Winter traveling has always been a great way to experience a place in ways that only locals understand. To truly view a city or town through the eyes of those who cherish it, one must feel the seasons, taste the holidays and listen to the sounds of excitement in the air from people that help to make a city a destination. The busy London streets, the sport, the pubs and the various districts, distinguished and unique, are all lost without the human experience of interaction, especially when spirits are high during the holiday season. For those who have always wanted to view the city apart from the tourist riddled summers, the winter season is a perfect time to experience the serentiy and seduction that can only be found in a white Christmas in London.
Wandering through the city streets of London during the holiday season can be one of the most enchanting experiences of your life. The chill and excitment in the air are enough to lift your spirits and enfold you into the season. Even if you aren’t able to stay for Christmas and Boxing Day, simply being within the city limits in December is enough to enjoy the holiday atmosphere. From shopping in Harrods to the breathtaking viewpoint atop the London Eye, Europe’s tallest ferris wheel, there is something for everyone and an experience to remember for all.
If you are fortuitious enough to be vacationing in London on Christmas day, the crowded streets become like a ghosttown, leaving you the opporunity to take a walking tour or perhaps even find an operating tour that takes advantage of the abandoned city. There are also quite a few local pubs that open around noon, allowing patrons to grab a bite and a pint while winding through the empty cobbles. Whether you’re traveling for holiday or just searching for the best opportunity to take crowdless photos, Christmas Day is the perfect time to have a deeply personal experience with London.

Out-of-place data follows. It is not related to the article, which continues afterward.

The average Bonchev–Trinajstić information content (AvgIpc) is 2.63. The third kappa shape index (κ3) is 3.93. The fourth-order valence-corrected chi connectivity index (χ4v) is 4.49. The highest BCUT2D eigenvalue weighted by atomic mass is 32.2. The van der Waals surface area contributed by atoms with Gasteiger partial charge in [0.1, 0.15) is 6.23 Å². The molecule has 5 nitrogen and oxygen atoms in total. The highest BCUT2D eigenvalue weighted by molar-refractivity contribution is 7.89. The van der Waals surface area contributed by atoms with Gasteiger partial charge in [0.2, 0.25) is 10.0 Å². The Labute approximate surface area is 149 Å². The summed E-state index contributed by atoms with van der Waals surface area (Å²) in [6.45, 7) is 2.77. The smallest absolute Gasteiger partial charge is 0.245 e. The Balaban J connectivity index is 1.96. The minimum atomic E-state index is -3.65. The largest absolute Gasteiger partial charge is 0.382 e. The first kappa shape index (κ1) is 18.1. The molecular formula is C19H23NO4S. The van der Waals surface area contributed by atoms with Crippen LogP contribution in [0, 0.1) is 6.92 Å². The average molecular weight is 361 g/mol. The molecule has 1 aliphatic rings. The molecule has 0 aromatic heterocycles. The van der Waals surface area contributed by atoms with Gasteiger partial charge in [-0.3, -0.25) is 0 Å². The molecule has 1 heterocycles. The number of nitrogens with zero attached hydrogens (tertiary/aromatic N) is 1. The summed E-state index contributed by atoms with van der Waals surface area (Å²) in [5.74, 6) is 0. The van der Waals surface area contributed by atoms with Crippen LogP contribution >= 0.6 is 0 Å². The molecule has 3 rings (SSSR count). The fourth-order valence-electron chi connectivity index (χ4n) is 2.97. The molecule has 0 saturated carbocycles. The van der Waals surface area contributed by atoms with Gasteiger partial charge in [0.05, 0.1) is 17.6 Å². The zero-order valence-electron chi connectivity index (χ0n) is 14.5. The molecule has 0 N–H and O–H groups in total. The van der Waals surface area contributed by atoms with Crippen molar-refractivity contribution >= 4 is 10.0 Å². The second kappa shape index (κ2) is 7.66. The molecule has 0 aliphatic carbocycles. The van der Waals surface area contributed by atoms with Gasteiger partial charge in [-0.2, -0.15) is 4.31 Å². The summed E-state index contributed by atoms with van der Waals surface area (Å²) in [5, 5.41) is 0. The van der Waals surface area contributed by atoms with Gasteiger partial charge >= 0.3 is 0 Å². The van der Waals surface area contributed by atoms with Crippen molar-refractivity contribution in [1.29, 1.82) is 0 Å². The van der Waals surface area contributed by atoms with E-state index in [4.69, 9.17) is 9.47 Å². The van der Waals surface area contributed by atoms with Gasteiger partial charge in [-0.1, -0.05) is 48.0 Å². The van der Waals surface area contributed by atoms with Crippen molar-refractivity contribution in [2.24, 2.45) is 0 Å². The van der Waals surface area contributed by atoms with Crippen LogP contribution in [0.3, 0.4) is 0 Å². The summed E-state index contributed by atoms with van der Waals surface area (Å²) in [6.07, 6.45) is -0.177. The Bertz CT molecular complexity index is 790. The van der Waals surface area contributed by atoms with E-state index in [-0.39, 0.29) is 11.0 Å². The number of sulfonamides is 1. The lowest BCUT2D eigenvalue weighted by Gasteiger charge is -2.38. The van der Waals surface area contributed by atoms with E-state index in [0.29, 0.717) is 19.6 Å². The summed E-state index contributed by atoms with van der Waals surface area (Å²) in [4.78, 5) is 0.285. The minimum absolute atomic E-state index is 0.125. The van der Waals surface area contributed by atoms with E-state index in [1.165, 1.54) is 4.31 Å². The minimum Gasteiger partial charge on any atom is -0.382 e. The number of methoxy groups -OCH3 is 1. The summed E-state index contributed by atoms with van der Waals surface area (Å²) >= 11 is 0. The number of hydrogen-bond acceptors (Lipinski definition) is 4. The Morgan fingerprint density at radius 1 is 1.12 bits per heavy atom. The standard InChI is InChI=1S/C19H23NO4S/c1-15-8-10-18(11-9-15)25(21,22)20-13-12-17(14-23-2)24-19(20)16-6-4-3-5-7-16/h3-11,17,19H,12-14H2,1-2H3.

The day after such serenenity in the streets will prove a much different scene, as December 26th is “Boxing Day,” a traditional public holiday rooted in servitude, whereby employers would bestow Christmas boxes to their tradespeople in honor and gratitude of their services. If you are stong enough to brave the bustling corridors of London on Boxing Day, you will find crowds of people toting bag loads of sale items and roudy sports fans cheering football, horseraces (in lieu of traditional fox hunting, which is now outlawed) and even competing in footraces through the park with family and friends. Remember that public transportation is on special times and routes throughout the day, as well as extremely busy due to the festivites. Plan ahead and make sure to leave enough time for any prior engagements.
Whether you are attracted to the handsome highrises boasted on the city skyline or the few truly historic building left after WWII, such as the Monument, the Royal Exchange and a large number of churches and cathedrals, London is an enchanting destination regardless of the season. The perks of traveling during the holiday season are certainly worth the trip for those in love with London, and for the ones who haven’t yet professed their affection, one week around Christmas will feel like Valentines day in December. If you choose to visit London this winter, take some time to ice skate a huge heart on the Canary Wharf Ice Rink in honor of our envy and admiration.